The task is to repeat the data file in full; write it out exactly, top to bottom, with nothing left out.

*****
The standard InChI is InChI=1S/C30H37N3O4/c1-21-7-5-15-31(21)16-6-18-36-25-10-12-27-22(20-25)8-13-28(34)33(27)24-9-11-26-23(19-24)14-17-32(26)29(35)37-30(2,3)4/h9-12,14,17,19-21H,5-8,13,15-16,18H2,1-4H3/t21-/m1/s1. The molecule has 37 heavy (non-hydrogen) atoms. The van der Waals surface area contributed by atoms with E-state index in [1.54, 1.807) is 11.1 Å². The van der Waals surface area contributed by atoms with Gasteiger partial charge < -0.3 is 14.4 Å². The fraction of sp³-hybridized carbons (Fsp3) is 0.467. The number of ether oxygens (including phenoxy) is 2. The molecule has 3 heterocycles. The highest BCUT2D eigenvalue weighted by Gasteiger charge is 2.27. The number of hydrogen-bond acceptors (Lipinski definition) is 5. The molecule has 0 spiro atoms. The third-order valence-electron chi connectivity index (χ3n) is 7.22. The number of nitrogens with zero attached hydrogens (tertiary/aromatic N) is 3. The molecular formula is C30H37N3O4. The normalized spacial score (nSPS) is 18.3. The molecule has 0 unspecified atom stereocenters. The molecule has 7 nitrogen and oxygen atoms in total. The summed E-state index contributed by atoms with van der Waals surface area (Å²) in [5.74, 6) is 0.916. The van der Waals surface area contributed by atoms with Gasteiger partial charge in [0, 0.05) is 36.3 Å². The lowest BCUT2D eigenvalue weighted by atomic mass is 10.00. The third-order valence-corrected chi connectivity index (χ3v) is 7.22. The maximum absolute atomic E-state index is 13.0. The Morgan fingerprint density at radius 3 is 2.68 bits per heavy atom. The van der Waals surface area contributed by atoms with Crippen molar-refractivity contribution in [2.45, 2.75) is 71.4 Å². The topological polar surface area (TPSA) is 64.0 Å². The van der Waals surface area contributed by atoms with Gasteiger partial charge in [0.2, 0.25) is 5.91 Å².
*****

The standard InChI is InChI=1S/C30H37N3O4/c1-21-7-5-15-31(21)16-6-18-36-25-10-12-27-22(20-25)8-13-28(34)33(27)24-9-11-26-23(19-24)14-17-32(26)29(35)37-30(2,3)4/h9-12,14,17,19-21H,5-8,13,15-16,18H2,1-4H3/t21-/m1/s1. The molecule has 37 heavy (non-hydrogen) atoms. The van der Waals surface area contributed by atoms with E-state index in [1.54, 1.807) is 11.1 Å². The van der Waals surface area contributed by atoms with Gasteiger partial charge < -0.3 is 14.4 Å². The fraction of sp³-hybridized carbons (Fsp3) is 0.467. The number of ether oxygens (including phenoxy) is 2. The molecule has 3 heterocycles. The highest BCUT2D eigenvalue weighted by Gasteiger charge is 2.27. The number of hydrogen-bond acceptors (Lipinski definition) is 5. The molecule has 0 spiro atoms. The third-order valence-electron chi connectivity index (χ3n) is 7.22. The number of nitrogens with zero attached hydrogens (tertiary/aromatic N) is 3. The molecular formula is C30H37N3O4. The normalized spacial score (nSPS) is 18.3. The molecule has 0 unspecified atom stereocenters. The molecule has 7 nitrogen and oxygen atoms in total. The summed E-state index contributed by atoms with van der Waals surface area (Å²) in [5.74, 6) is 0.916. The van der Waals surface area contributed by atoms with Gasteiger partial charge in [0, 0.05) is 36.3 Å². The lowest BCUT2D eigenvalue weighted by atomic mass is 10.00. The third-order valence-corrected chi connectivity index (χ3v) is 7.22. The maximum absolute atomic E-state index is 13.0. The Morgan fingerprint density at radius 3 is 2.68 bits per heavy atom. The van der Waals surface area contributed by atoms with Crippen molar-refractivity contribution in [2.45, 2.75) is 71.4 Å². The topological polar surface area (TPSA) is 64.0 Å². The van der Waals surface area contributed by atoms with Gasteiger partial charge in [0.2, 0.25) is 5.91 Å².